I struggle, though, because my PC can play a DVD of Red Dawn while I check my email and work on an essay. This sort of computing power is fine for strong-willed people, but for the weak-willed like myself it's a hopeless situation. My work requires me to patiently work through things and come up with fresh ideas. And I can honestly say that since broadband Internet came to my home a year and a half ago my stock of new, fresh, fun ideas has grown very thin. It's just too much. My mind can't wander, because, with anything that interests me, I can look it up on Wikipedia to gain some context. Before I know it I've got thirty tabs open at once in Firefox. Then new email comes in. I loathe the way computers blink to demand your attention; the computer wants to tell me, for instance, that it can't load a web page. On the Mac, my Firefox icon starts jumping up and down like an anxious toddler (I know I can probably turn this off, but there are always more pop-up windows). My computer constantly wants to share totally asinine, useless information like that with me. So I've started using an Alphasmart Neo to draft text, and WordPerfect for DOS to edit and revise. My average daily word count has doubled as a result, and my stock of fresh ideas seems to be replenishing.read more »
Merlin Mann | Sep 28 2005
Merlin Mann | Jun 13 2005
The D*I*Y Planner: Hipster PDA Edition
In this day and age, paper-based planning (PBP) is a notion roughly analogous to horse-and-buggies, pneumatic networking, sliderules, and steam-powered lawnmowers — in other words, ancient technology.
So, why are we suddenly seeing a resurgence in paper-based organizational tools like planners, index card sets (a.k.a., the Hipster PDA), file folders, pocket briefcases, and honest-to-goodness real-ink pens? Outside of a number of philosophical reasons, I believe that it's ultimately a matter of knowing that these things actually work. After all, not even the trendiest tools last for more than a season if they don't deliver (and I have a junk drawer overflowing with orphaned gadgets to prove it). There's a proven track record behind paper-based planning, and an endless array of options for those people wanting to define --and redefine-- their systems.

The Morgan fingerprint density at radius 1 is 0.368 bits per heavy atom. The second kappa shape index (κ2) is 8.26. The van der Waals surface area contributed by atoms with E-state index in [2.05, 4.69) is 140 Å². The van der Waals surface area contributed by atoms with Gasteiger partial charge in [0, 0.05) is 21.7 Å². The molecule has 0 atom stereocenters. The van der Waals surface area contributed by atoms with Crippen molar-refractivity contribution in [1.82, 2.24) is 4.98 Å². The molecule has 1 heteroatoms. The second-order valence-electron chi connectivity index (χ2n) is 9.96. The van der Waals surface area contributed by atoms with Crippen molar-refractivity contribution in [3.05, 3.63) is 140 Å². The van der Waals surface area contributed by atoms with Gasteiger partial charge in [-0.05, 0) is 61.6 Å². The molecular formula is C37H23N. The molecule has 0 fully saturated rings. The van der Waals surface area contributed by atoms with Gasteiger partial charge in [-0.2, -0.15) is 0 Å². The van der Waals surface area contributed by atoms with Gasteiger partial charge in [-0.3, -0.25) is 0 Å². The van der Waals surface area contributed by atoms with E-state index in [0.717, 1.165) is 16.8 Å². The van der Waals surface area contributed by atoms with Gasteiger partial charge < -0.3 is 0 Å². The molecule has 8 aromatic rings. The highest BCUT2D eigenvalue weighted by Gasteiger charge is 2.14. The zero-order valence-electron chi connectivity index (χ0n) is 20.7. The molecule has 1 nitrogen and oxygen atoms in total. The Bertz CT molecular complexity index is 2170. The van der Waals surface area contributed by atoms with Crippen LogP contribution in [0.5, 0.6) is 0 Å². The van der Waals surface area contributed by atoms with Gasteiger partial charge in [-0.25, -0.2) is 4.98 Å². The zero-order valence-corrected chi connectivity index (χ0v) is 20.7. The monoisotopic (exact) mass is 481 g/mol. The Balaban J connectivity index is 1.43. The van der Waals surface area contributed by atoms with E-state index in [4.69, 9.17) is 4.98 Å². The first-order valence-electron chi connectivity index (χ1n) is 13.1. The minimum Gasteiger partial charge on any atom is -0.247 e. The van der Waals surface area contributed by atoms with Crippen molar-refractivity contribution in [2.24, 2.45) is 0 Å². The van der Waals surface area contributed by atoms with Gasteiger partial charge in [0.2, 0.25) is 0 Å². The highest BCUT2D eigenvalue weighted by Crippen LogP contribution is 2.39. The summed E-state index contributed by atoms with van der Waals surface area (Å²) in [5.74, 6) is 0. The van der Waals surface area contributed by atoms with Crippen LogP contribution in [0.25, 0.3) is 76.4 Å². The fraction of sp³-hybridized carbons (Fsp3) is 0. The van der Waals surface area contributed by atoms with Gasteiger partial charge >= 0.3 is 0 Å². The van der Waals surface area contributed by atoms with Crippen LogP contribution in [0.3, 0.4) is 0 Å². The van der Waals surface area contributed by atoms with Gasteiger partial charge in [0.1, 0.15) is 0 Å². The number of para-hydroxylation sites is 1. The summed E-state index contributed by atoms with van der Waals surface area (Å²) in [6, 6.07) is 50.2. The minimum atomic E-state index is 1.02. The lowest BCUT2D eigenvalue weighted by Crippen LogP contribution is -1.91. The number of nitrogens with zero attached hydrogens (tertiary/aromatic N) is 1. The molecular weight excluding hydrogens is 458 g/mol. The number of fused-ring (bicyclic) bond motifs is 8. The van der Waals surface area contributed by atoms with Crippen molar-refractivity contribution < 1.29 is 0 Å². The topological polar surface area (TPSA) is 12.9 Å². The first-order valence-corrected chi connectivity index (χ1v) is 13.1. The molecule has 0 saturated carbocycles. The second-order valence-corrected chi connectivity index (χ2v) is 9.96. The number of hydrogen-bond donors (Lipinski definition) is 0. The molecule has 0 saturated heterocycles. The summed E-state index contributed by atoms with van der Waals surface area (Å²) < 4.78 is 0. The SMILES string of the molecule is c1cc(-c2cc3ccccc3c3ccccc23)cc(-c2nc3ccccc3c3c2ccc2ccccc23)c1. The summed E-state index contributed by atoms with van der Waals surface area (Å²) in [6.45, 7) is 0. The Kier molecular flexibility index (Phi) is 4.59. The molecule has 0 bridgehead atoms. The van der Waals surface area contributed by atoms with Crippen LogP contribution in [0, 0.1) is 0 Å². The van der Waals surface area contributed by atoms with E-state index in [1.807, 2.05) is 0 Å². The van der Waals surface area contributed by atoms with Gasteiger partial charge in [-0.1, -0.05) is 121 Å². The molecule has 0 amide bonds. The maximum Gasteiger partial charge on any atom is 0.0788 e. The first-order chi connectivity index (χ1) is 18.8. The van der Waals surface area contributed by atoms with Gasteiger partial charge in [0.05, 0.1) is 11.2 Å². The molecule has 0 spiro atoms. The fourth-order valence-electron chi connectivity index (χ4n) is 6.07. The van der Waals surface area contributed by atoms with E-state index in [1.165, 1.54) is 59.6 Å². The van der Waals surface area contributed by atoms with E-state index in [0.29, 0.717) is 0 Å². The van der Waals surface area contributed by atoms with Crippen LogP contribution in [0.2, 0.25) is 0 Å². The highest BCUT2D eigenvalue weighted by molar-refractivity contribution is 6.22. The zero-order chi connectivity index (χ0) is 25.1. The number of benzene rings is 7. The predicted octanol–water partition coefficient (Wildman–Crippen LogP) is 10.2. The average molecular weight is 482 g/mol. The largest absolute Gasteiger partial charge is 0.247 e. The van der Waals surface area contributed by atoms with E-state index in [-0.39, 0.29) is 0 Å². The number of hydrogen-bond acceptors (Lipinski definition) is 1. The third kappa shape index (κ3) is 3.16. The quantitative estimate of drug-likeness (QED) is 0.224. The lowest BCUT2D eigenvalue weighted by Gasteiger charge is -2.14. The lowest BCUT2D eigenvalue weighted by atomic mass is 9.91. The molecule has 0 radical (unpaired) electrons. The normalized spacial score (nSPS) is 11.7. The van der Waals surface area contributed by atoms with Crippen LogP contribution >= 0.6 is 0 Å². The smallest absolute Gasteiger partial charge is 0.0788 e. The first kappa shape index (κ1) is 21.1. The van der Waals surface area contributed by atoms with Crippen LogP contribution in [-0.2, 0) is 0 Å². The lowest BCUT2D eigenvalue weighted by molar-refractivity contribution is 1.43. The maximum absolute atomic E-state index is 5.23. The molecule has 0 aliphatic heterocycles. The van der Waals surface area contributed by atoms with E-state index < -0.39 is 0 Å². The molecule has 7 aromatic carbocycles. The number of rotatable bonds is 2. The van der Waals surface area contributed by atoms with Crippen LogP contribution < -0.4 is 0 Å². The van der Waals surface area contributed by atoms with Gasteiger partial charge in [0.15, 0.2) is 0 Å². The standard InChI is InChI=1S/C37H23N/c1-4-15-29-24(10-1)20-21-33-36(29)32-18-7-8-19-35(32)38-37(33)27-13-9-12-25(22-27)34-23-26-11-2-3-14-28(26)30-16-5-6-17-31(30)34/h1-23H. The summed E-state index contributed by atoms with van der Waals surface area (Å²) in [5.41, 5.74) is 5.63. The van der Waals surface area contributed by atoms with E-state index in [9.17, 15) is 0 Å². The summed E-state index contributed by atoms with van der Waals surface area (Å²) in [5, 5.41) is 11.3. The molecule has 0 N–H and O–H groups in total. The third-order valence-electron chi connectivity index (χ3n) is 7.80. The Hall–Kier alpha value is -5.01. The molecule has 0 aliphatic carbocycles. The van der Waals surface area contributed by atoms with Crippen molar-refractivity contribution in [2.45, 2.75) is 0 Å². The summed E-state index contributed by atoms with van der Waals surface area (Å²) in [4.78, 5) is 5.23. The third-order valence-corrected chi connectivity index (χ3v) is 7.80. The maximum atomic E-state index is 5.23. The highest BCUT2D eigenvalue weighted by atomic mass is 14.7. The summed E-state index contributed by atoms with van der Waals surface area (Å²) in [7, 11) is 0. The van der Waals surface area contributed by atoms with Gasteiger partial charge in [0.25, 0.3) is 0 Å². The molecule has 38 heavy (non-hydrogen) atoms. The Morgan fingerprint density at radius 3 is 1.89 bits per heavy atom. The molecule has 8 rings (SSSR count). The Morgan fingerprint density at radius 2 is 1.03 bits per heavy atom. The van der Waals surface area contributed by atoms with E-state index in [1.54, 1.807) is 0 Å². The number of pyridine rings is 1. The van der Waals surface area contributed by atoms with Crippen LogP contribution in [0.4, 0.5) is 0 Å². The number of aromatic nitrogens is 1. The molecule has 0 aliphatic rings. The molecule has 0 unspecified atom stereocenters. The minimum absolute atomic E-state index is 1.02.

Despite being an IT professional, I've found that the dozens of technology-based systems I've used over the years have never really been fully effective solutions for managing my time and projects, and so bits and pieces of my life are now scattered in a hundred incompatible systems, never to be seen again. The last straw was when several of my Palm databases became badly corrupted last year, the bad data having also spread to the desktop and the backups: needless to say, much was lost. I began to wonder if the Day Runner I used a lifetime ago could be resurrected and made useful again. This plan had its problems, however: not only was the nearest Staples a four-hour jaunt away, but their shrink-wrapped forms were quite limited in variety and usage, not to mention very expensive -- a typical pack of 20 To Do sheets was about $5 USD. The D*I*Y Planner project was thus born as a way of providing a wide assortment of forms at little cost. (Although, my wife might argue that I was just being cheap.) With the realization that others might find it useful, I decided to create a system that could be tweaked to suit almost any methodology or situation, relying heavily upon user feedback for ideas and direction.
The latest member of the D*I*Y Planner family is the Hipster PDA Edition, a set of 34 organizational and planning templates designed specifically for 3x5“ index cards. I've received hundreds of requests for a kit like this, many claiming it was an important option for creating an ideal customized system. At first, the demand took me by surprise; after all, why would you want to print so tiny on cards that contain so little information and are so hard to file?read more »
Merlin Mann | Apr 25 2005
Danny asks: "When you have a regular, mind-crushingly dull task to do, do you have a little game you play with yourself to make it easier? What is it?"read more »
Merlin Mann | Feb 24 2005
How much do I love my readers? So much.
Despite my initially flipping the bozo bit by asking for technical support about installing Remind, Mike responded with one of the most useful emails I’ve received in a year. So good, that I asked him to move a couple things around and turn it into a full-length guest feature for 43 Folders. So he did.
Many thanks, Mike. I'm still getting my head around a lot of this, but already see many uses for this. Fellow Unix noobs: this looks like a pretty good first project, eh?read more »